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Alvin Bernard Tillery, Jr.

Associate Professor and Associate Chair (Also African American Studies)

B.A.: Morehouse College, 1993; Ph.D.: Harvard University, 2001
Curriculum Vitae


Research Interest(s): American Political Development; Racial and Ethnic Poli tics; Media and Politics; History of Western Political Thought; Democratic Theory; Critical Race Theory

Program Area(s): Political Theory; American Politics; Methods

Regional Specialization(s): United States

Department Strength(s): Critical Theory; Public Opinion, Political Communication, and Political Participation; American Political Development; Race, Ethnicity and Politics; Feminist and Gender Studies


Alvin B. Tillery, Jr.'s research and teaching interests are in the fields of American politics and political theory. His research in American politics focuses on American political development, racial and ethnic politics and media and politics. His research in political theory focuses on American political thought and critical race theory. His book Between Homeland and Motherland: Africa, U.S. Foreign Policy and Black Leadership in America (Cornell University Press, 2011) won the W.E.B. Du Bois Distinguished Book Award from the National Conference of Black Political Scientists. His papers have appeared in Studies in American Political Development, Political Research Quarterly, and Journal of Black Studies. He is currently completing a book that examines African-American attitudes toward immigration between 1850 and 1965.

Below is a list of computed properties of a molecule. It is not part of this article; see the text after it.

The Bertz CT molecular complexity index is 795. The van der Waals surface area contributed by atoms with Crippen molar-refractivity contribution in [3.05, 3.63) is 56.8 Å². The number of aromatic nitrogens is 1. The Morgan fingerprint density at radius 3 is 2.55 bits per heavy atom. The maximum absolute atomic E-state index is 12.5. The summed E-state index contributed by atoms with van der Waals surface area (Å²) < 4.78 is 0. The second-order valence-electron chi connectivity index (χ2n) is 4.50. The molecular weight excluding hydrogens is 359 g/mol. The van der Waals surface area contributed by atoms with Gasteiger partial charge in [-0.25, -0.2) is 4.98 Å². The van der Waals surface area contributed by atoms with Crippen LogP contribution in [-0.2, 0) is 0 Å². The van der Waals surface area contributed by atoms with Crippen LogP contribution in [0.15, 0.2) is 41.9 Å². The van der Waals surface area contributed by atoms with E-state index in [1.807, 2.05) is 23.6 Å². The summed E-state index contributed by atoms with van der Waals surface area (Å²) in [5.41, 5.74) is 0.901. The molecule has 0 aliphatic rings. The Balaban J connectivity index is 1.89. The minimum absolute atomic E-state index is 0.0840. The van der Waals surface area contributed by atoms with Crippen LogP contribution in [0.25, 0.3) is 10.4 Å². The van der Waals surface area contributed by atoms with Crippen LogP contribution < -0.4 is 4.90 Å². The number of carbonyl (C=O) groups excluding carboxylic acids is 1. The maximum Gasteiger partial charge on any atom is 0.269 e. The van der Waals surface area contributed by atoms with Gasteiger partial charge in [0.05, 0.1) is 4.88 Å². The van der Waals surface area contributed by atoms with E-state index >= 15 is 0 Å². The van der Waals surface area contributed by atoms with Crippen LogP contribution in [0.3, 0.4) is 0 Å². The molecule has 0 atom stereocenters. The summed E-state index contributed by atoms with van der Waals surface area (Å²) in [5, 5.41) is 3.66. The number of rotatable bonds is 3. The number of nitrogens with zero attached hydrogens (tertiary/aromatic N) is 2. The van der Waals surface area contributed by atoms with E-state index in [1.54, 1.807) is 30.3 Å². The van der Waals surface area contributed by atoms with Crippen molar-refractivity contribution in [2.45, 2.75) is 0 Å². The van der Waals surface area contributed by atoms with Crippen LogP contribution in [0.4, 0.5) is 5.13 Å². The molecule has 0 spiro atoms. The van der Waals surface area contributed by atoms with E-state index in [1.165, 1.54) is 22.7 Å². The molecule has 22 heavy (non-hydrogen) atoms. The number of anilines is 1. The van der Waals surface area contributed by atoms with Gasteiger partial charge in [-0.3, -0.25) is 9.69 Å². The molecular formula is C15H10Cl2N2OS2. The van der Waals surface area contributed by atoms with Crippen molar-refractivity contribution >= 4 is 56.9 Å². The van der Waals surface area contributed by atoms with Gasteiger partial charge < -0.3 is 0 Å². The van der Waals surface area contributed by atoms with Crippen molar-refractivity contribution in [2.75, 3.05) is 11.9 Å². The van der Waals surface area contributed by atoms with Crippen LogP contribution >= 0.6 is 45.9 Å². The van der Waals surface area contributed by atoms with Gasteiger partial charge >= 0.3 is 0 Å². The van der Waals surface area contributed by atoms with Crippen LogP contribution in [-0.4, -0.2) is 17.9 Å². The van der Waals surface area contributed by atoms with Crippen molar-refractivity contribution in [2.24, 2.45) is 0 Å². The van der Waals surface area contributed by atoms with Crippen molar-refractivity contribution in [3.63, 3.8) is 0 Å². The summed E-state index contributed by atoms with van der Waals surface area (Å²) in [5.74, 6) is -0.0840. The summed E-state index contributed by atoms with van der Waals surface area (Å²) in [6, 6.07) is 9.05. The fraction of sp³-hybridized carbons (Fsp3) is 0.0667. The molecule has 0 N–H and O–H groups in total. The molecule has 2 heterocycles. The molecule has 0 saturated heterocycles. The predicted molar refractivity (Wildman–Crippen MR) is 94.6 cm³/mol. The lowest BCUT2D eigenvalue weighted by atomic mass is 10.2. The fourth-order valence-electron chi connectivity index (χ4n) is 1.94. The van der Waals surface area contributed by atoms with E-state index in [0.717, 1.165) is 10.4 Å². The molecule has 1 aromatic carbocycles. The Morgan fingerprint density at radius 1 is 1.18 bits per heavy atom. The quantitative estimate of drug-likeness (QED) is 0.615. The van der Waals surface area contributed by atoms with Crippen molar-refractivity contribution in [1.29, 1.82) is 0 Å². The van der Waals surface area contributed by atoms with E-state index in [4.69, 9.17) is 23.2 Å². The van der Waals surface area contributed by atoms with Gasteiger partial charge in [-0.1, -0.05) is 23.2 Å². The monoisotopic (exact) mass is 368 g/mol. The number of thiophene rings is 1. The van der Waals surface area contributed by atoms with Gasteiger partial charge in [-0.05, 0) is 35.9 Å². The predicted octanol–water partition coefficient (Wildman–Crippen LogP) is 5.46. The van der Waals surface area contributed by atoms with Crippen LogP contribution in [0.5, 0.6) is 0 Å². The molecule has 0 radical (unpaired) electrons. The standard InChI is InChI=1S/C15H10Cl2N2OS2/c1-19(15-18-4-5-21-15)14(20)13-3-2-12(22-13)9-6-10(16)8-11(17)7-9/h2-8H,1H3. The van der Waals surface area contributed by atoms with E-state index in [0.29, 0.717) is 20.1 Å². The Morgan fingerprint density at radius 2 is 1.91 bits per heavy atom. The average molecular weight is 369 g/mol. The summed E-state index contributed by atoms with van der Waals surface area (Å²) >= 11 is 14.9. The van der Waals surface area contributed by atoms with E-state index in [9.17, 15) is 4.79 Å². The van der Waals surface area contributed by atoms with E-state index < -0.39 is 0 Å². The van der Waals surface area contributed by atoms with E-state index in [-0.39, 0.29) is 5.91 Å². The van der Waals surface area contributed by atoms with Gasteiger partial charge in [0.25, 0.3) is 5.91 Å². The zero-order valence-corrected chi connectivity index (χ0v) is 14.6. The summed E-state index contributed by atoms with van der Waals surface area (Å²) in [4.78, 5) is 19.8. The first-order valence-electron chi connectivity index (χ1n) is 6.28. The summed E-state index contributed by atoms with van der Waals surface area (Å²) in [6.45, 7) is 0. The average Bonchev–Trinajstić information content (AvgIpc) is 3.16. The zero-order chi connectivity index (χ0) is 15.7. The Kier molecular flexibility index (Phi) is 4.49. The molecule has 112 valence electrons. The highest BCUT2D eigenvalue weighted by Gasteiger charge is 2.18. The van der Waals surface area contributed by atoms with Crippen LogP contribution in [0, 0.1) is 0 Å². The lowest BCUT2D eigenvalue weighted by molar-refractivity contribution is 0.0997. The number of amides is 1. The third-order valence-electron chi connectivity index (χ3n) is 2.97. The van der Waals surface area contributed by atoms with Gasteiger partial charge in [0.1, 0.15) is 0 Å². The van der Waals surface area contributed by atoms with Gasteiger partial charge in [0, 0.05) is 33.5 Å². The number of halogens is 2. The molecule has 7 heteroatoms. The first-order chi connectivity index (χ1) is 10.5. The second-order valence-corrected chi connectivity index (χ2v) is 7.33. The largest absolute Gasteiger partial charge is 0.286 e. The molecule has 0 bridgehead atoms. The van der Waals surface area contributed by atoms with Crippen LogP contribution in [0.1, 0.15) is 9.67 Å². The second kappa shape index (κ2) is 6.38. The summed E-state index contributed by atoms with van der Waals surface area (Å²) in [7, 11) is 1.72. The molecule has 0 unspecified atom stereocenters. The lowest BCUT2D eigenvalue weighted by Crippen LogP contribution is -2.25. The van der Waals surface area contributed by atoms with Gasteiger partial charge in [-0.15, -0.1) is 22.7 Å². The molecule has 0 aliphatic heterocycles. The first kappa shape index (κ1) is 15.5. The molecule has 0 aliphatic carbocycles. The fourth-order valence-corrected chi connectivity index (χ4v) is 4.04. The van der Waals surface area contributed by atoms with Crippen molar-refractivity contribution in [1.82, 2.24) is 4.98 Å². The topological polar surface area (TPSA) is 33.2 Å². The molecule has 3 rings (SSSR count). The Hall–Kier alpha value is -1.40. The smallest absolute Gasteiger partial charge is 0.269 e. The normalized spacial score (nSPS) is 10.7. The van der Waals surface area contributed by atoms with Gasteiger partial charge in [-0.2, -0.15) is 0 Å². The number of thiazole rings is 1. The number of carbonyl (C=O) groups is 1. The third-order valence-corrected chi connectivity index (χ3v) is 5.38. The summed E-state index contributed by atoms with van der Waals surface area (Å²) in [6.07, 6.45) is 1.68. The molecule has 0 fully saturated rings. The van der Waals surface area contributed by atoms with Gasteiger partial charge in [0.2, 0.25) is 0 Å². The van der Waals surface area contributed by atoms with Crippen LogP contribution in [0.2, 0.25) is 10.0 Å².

BooksBook Cover: Between Homeland and Motherland by Alvin Tillery

  • Between Homeland and Motherland: Africa, U.S. Foreign Policy and Black Leadership in America (Cornell University Press, 2011).

Select Publications

  • "Tocqueville as Critical Race Theorist: Whiteness as Property, Interest Convergence, and the Limits of Jacksonian Democracy." Political Science Quarterly 62 (2009): 639-652.
  • "Model Blacks or 'Ras the Exhorter': A Quantitative Content Analysis of Black Newspapers’ Coverage of First Wave Afro-Caribbean Immigration to the United States." Journal of Black Studies 44 (2012): 798-828.

Courses taught


  • PoliSci 220: Introduction to American Politics
  • PoliSci 101: First Year Seminar: American Political Thought


  • PoliSci 490: Race and American Political Thought
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